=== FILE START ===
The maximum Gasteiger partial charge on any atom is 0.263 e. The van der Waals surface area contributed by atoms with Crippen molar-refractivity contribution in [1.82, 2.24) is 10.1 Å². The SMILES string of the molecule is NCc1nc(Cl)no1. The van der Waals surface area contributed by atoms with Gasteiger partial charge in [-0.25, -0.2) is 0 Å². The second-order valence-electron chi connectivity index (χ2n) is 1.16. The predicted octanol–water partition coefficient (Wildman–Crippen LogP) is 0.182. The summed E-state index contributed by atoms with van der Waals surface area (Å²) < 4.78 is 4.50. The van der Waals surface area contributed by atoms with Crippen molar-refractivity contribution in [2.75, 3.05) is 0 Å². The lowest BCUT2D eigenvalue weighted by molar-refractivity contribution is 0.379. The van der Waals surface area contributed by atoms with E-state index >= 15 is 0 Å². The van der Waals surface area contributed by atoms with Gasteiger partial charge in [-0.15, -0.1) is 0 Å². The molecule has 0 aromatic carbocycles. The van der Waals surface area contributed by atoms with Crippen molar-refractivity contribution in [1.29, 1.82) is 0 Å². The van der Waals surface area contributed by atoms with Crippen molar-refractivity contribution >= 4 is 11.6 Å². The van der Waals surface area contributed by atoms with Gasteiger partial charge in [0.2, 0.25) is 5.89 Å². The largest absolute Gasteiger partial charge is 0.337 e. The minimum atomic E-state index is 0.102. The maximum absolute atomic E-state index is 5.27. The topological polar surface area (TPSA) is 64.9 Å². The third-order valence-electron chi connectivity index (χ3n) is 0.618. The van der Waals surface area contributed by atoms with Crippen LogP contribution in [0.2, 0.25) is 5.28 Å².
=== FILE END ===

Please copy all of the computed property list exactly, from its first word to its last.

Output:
The maximum Gasteiger partial charge on any atom is 0.263 e. The van der Waals surface area contributed by atoms with Crippen molar-refractivity contribution in [1.82, 2.24) is 10.1 Å². The SMILES string of the molecule is NCc1nc(Cl)no1. The van der Waals surface area contributed by atoms with Gasteiger partial charge in [-0.25, -0.2) is 0 Å². The second-order valence-electron chi connectivity index (χ2n) is 1.16. The predicted octanol–water partition coefficient (Wildman–Crippen LogP) is 0.182. The summed E-state index contributed by atoms with van der Waals surface area (Å²) < 4.78 is 4.50. The van der Waals surface area contributed by atoms with Crippen molar-refractivity contribution in [2.75, 3.05) is 0 Å². The lowest BCUT2D eigenvalue weighted by molar-refractivity contribution is 0.379. The van der Waals surface area contributed by atoms with E-state index >= 15 is 0 Å². The van der Waals surface area contributed by atoms with Gasteiger partial charge in [-0.15, -0.1) is 0 Å². The molecule has 0 aromatic carbocycles. The van der Waals surface area contributed by atoms with Crippen molar-refractivity contribution in [1.29, 1.82) is 0 Å². The van der Waals surface area contributed by atoms with Crippen molar-refractivity contribution >= 4 is 11.6 Å². The van der Waals surface area contributed by atoms with Gasteiger partial charge in [0.2, 0.25) is 5.89 Å². The largest absolute Gasteiger partial charge is 0.337 e. The minimum atomic E-state index is 0.102. The maximum absolute atomic E-state index is 5.27. The topological polar surface area (TPSA) is 64.9 Å². The third-order valence-electron chi connectivity index (χ3n) is 0.618. The van der Waals surface area contributed by atoms with Crippen LogP contribution in [0.2, 0.25) is 5.28 Å².